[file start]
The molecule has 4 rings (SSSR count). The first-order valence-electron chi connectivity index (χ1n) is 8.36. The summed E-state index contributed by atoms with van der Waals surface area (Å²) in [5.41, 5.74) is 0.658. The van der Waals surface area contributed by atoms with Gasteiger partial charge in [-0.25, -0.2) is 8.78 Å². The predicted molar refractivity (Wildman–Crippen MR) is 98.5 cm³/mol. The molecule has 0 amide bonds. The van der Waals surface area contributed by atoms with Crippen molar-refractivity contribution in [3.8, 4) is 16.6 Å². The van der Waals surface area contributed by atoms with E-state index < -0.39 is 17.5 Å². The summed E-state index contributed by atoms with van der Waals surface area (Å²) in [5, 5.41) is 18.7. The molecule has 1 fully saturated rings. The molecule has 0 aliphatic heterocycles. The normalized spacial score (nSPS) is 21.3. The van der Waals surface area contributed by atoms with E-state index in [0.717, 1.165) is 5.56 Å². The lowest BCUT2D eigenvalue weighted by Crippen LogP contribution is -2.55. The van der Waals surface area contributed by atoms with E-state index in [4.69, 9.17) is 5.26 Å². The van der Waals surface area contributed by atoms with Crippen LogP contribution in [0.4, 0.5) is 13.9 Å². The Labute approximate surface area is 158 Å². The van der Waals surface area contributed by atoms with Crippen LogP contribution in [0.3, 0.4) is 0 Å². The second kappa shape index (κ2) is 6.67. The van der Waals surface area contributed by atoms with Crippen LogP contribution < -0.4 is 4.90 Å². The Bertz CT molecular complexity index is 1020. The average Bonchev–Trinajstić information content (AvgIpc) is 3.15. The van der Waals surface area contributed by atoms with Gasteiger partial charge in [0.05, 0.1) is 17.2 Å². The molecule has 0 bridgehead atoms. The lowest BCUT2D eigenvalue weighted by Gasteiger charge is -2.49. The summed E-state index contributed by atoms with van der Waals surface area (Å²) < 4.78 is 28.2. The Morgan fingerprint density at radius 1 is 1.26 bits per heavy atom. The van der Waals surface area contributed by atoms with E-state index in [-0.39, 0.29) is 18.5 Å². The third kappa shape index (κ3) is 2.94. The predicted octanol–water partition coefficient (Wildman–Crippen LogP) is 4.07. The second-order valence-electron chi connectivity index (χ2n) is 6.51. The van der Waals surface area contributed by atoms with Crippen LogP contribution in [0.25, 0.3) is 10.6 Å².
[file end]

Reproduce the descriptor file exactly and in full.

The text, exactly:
The molecule has 4 rings (SSSR count). The first-order valence-electron chi connectivity index (χ1n) is 8.36. The summed E-state index contributed by atoms with van der Waals surface area (Å²) in [5.41, 5.74) is 0.658. The van der Waals surface area contributed by atoms with Gasteiger partial charge in [-0.25, -0.2) is 8.78 Å². The predicted molar refractivity (Wildman–Crippen MR) is 98.5 cm³/mol. The molecule has 0 amide bonds. The van der Waals surface area contributed by atoms with Crippen molar-refractivity contribution in [3.8, 4) is 16.6 Å². The van der Waals surface area contributed by atoms with E-state index < -0.39 is 17.5 Å². The summed E-state index contributed by atoms with van der Waals surface area (Å²) in [5, 5.41) is 18.7. The molecule has 1 fully saturated rings. The molecule has 0 aliphatic heterocycles. The normalized spacial score (nSPS) is 21.3. The van der Waals surface area contributed by atoms with E-state index in [0.717, 1.165) is 5.56 Å². The lowest BCUT2D eigenvalue weighted by Crippen LogP contribution is -2.55. The van der Waals surface area contributed by atoms with E-state index in [4.69, 9.17) is 5.26 Å². The van der Waals surface area contributed by atoms with Crippen LogP contribution in [0.4, 0.5) is 13.9 Å². The Labute approximate surface area is 158 Å². The van der Waals surface area contributed by atoms with Crippen LogP contribution in [0.3, 0.4) is 0 Å². The second kappa shape index (κ2) is 6.67. The van der Waals surface area contributed by atoms with Crippen LogP contribution < -0.4 is 4.90 Å². The Bertz CT molecular complexity index is 1020. The average Bonchev–Trinajstić information content (AvgIpc) is 3.15. The van der Waals surface area contributed by atoms with Gasteiger partial charge in [0.05, 0.1) is 17.2 Å². The molecule has 0 bridgehead atoms. The lowest BCUT2D eigenvalue weighted by Gasteiger charge is -2.49. The summed E-state index contributed by atoms with van der Waals surface area (Å²) < 4.78 is 28.2. The Morgan fingerprint density at radius 1 is 1.26 bits per heavy atom. The van der Waals surface area contributed by atoms with E-state index in [-0.39, 0.29) is 18.5 Å². The third kappa shape index (κ3) is 2.94. The predicted octanol–water partition coefficient (Wildman–Crippen LogP) is 4.07. The second-order valence-electron chi connectivity index (χ2n) is 6.51. The van der Waals surface area contributed by atoms with Crippen LogP contribution in [0.25, 0.3) is 10.6 Å².